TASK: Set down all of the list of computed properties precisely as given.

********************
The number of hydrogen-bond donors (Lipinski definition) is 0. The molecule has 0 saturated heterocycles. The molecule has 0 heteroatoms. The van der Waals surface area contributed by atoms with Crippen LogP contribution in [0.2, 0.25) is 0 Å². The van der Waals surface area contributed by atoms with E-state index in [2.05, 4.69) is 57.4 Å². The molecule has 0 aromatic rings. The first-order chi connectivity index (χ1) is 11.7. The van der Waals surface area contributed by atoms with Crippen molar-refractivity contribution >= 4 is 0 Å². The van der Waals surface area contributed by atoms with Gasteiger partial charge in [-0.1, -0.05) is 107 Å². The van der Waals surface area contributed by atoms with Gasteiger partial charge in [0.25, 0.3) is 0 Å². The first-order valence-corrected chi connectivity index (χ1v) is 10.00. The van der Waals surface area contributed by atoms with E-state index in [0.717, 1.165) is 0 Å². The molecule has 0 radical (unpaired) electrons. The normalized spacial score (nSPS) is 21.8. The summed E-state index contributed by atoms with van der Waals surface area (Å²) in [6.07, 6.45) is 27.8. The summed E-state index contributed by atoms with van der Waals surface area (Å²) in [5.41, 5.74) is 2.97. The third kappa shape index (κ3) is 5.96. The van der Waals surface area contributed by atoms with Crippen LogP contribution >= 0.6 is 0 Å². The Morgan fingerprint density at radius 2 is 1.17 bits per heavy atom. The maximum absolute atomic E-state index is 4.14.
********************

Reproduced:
The number of hydrogen-bond donors (Lipinski definition) is 0. The molecule has 0 saturated heterocycles. The molecule has 0 heteroatoms. The van der Waals surface area contributed by atoms with Crippen LogP contribution in [0.2, 0.25) is 0 Å². The van der Waals surface area contributed by atoms with E-state index in [2.05, 4.69) is 57.4 Å². The molecule has 0 aromatic rings. The first-order chi connectivity index (χ1) is 11.7. The van der Waals surface area contributed by atoms with Crippen molar-refractivity contribution >= 4 is 0 Å². The van der Waals surface area contributed by atoms with Gasteiger partial charge in [-0.1, -0.05) is 107 Å². The van der Waals surface area contributed by atoms with Gasteiger partial charge in [0.25, 0.3) is 0 Å². The first-order valence-corrected chi connectivity index (χ1v) is 10.00. The van der Waals surface area contributed by atoms with E-state index in [0.717, 1.165) is 0 Å². The molecule has 0 radical (unpaired) electrons. The normalized spacial score (nSPS) is 21.8. The summed E-state index contributed by atoms with van der Waals surface area (Å²) in [6.07, 6.45) is 27.8. The summed E-state index contributed by atoms with van der Waals surface area (Å²) in [5.41, 5.74) is 2.97. The third kappa shape index (κ3) is 5.96. The van der Waals surface area contributed by atoms with Crippen LogP contribution >= 0.6 is 0 Å². The Morgan fingerprint density at radius 2 is 1.17 bits per heavy atom. The maximum absolute atomic E-state index is 4.14.